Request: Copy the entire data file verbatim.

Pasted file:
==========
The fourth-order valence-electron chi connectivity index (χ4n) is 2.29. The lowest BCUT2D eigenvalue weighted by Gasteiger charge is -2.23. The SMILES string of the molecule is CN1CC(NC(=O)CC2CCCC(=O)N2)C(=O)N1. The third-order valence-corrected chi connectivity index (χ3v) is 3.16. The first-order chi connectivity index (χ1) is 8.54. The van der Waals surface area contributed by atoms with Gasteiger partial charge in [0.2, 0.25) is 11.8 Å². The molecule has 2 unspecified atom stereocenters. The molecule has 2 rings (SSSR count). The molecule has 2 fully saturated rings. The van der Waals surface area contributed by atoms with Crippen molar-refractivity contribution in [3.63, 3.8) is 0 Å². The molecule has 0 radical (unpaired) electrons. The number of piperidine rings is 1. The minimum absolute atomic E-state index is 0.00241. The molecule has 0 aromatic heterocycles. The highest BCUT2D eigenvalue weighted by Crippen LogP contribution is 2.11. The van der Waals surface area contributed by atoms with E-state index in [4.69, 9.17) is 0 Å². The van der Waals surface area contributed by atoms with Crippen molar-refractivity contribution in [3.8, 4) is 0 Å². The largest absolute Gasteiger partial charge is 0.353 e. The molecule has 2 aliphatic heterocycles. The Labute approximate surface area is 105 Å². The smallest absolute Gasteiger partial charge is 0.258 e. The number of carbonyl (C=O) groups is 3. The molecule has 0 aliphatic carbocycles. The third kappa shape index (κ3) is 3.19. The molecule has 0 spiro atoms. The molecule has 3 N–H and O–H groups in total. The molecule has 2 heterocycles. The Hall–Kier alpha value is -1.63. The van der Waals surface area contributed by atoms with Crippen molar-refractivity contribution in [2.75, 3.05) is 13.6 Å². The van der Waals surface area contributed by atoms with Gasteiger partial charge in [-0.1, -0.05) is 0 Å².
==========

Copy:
The fourth-order valence-electron chi connectivity index (χ4n) is 2.29. The lowest BCUT2D eigenvalue weighted by Gasteiger charge is -2.23. The SMILES string of the molecule is CN1CC(NC(=O)CC2CCCC(=O)N2)C(=O)N1. The third-order valence-corrected chi connectivity index (χ3v) is 3.16. The first-order chi connectivity index (χ1) is 8.54. The van der Waals surface area contributed by atoms with Gasteiger partial charge in [0.2, 0.25) is 11.8 Å². The molecule has 2 unspecified atom stereocenters. The molecule has 2 rings (SSSR count). The molecule has 2 fully saturated rings. The van der Waals surface area contributed by atoms with Crippen molar-refractivity contribution in [3.63, 3.8) is 0 Å². The molecule has 0 radical (unpaired) electrons. The number of piperidine rings is 1. The minimum absolute atomic E-state index is 0.00241. The molecule has 0 aromatic heterocycles. The highest BCUT2D eigenvalue weighted by Crippen LogP contribution is 2.11. The van der Waals surface area contributed by atoms with E-state index in [4.69, 9.17) is 0 Å². The van der Waals surface area contributed by atoms with Crippen molar-refractivity contribution in [3.8, 4) is 0 Å². The largest absolute Gasteiger partial charge is 0.353 e. The molecule has 2 aliphatic heterocycles. The Labute approximate surface area is 105 Å². The smallest absolute Gasteiger partial charge is 0.258 e. The number of carbonyl (C=O) groups is 3. The molecule has 0 aliphatic carbocycles. The third kappa shape index (κ3) is 3.19. The molecule has 0 spiro atoms. The molecule has 3 N–H and O–H groups in total. The molecule has 2 heterocycles. The Hall–Kier alpha value is -1.63. The van der Waals surface area contributed by atoms with Crippen molar-refractivity contribution in [2.75, 3.05) is 13.6 Å². The van der Waals surface area contributed by atoms with Gasteiger partial charge in [-0.1, -0.05) is 0 Å².